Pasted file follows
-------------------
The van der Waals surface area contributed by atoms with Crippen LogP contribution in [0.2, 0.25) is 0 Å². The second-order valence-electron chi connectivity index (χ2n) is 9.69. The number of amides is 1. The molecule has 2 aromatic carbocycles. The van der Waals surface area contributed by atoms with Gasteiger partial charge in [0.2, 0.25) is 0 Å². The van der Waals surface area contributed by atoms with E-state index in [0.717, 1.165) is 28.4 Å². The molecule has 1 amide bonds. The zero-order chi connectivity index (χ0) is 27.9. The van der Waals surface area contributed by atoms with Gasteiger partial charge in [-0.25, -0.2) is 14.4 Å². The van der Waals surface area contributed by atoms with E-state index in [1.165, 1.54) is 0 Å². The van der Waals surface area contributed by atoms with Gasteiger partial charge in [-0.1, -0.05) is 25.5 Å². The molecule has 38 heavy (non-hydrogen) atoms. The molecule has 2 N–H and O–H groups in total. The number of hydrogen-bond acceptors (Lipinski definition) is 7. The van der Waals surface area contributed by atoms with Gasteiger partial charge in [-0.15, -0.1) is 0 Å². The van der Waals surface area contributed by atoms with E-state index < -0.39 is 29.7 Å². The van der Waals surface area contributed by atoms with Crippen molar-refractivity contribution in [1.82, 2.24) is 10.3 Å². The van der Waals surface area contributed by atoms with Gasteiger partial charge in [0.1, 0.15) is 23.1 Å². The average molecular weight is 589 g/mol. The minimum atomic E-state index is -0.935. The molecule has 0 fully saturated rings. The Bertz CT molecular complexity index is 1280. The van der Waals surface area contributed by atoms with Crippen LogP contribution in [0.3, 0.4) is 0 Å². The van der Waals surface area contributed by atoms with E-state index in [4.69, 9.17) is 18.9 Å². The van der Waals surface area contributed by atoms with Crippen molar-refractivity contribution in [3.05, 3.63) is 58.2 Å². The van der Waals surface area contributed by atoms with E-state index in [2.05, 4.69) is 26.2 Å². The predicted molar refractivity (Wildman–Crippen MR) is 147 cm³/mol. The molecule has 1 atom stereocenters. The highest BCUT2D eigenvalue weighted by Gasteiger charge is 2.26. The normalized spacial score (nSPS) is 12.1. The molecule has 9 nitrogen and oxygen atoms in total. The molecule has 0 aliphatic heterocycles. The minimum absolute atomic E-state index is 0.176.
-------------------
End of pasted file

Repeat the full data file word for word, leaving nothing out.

The van der Waals surface area contributed by atoms with Crippen LogP contribution in [0.2, 0.25) is 0 Å². The second-order valence-electron chi connectivity index (χ2n) is 9.69. The number of amides is 1. The molecule has 2 aromatic carbocycles. The van der Waals surface area contributed by atoms with Gasteiger partial charge in [0.2, 0.25) is 0 Å². The van der Waals surface area contributed by atoms with E-state index in [0.717, 1.165) is 28.4 Å². The molecule has 1 amide bonds. The zero-order chi connectivity index (χ0) is 27.9. The van der Waals surface area contributed by atoms with Gasteiger partial charge in [-0.25, -0.2) is 14.4 Å². The van der Waals surface area contributed by atoms with E-state index in [1.165, 1.54) is 0 Å². The van der Waals surface area contributed by atoms with Gasteiger partial charge in [-0.1, -0.05) is 25.5 Å². The molecule has 38 heavy (non-hydrogen) atoms. The molecule has 2 N–H and O–H groups in total. The number of hydrogen-bond acceptors (Lipinski definition) is 7. The van der Waals surface area contributed by atoms with Gasteiger partial charge in [-0.15, -0.1) is 0 Å². The van der Waals surface area contributed by atoms with E-state index < -0.39 is 29.7 Å². The van der Waals surface area contributed by atoms with Crippen molar-refractivity contribution in [1.82, 2.24) is 10.3 Å². The van der Waals surface area contributed by atoms with Gasteiger partial charge in [0.1, 0.15) is 23.1 Å². The average molecular weight is 589 g/mol. The minimum atomic E-state index is -0.935. The molecule has 0 fully saturated rings. The Bertz CT molecular complexity index is 1280. The van der Waals surface area contributed by atoms with Crippen LogP contribution in [0.3, 0.4) is 0 Å². The van der Waals surface area contributed by atoms with E-state index in [4.69, 9.17) is 18.9 Å². The van der Waals surface area contributed by atoms with Crippen molar-refractivity contribution in [3.05, 3.63) is 58.2 Å². The van der Waals surface area contributed by atoms with E-state index in [2.05, 4.69) is 26.2 Å². The predicted molar refractivity (Wildman–Crippen MR) is 147 cm³/mol. The molecule has 1 atom stereocenters. The highest BCUT2D eigenvalue weighted by Gasteiger charge is 2.26. The normalized spacial score (nSPS) is 12.1. The molecule has 9 nitrogen and oxygen atoms in total. The molecule has 0 aliphatic heterocycles. The minimum absolute atomic E-state index is 0.176.